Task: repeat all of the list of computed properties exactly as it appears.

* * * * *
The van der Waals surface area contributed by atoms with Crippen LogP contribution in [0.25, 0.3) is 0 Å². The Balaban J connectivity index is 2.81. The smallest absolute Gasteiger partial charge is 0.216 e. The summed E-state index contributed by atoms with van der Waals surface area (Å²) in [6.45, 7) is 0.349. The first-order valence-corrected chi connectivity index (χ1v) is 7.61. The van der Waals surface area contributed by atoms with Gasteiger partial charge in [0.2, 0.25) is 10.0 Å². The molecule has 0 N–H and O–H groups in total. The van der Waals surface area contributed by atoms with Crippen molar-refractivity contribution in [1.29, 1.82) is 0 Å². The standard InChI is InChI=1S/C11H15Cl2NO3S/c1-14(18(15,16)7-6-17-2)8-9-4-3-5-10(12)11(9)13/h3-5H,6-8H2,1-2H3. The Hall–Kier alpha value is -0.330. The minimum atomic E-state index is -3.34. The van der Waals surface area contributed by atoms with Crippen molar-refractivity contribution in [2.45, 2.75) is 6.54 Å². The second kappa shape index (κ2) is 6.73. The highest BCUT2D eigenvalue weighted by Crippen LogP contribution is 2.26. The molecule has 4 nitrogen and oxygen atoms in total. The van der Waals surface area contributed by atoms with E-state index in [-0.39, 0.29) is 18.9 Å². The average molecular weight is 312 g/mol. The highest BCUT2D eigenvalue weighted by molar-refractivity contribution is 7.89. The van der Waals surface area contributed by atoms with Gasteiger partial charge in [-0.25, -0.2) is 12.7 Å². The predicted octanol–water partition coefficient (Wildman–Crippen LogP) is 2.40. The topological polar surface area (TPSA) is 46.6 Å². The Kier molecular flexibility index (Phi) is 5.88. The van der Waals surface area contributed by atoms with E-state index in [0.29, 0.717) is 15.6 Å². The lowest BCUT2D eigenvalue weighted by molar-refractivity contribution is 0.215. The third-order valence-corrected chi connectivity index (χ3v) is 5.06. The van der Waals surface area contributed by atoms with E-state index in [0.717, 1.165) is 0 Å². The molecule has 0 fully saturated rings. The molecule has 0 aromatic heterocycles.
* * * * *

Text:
The van der Waals surface area contributed by atoms with Crippen LogP contribution in [0.25, 0.3) is 0 Å². The Balaban J connectivity index is 2.81. The smallest absolute Gasteiger partial charge is 0.216 e. The summed E-state index contributed by atoms with van der Waals surface area (Å²) in [6.45, 7) is 0.349. The first-order valence-corrected chi connectivity index (χ1v) is 7.61. The van der Waals surface area contributed by atoms with Gasteiger partial charge in [0.2, 0.25) is 10.0 Å². The molecule has 0 N–H and O–H groups in total. The van der Waals surface area contributed by atoms with Crippen molar-refractivity contribution in [1.29, 1.82) is 0 Å². The standard InChI is InChI=1S/C11H15Cl2NO3S/c1-14(18(15,16)7-6-17-2)8-9-4-3-5-10(12)11(9)13/h3-5H,6-8H2,1-2H3. The Hall–Kier alpha value is -0.330. The minimum atomic E-state index is -3.34. The van der Waals surface area contributed by atoms with Crippen molar-refractivity contribution in [2.45, 2.75) is 6.54 Å². The second kappa shape index (κ2) is 6.73. The highest BCUT2D eigenvalue weighted by Crippen LogP contribution is 2.26. The molecule has 4 nitrogen and oxygen atoms in total. The van der Waals surface area contributed by atoms with E-state index in [-0.39, 0.29) is 18.9 Å². The average molecular weight is 312 g/mol. The highest BCUT2D eigenvalue weighted by molar-refractivity contribution is 7.89. The van der Waals surface area contributed by atoms with Gasteiger partial charge in [-0.25, -0.2) is 12.7 Å². The predicted octanol–water partition coefficient (Wildman–Crippen LogP) is 2.40. The topological polar surface area (TPSA) is 46.6 Å². The Kier molecular flexibility index (Phi) is 5.88. The van der Waals surface area contributed by atoms with E-state index in [0.29, 0.717) is 15.6 Å². The lowest BCUT2D eigenvalue weighted by molar-refractivity contribution is 0.215. The third-order valence-corrected chi connectivity index (χ3v) is 5.06. The van der Waals surface area contributed by atoms with E-state index in [0.717, 1.165) is 0 Å². The molecule has 0 fully saturated rings. The molecule has 0 aromatic heterocycles.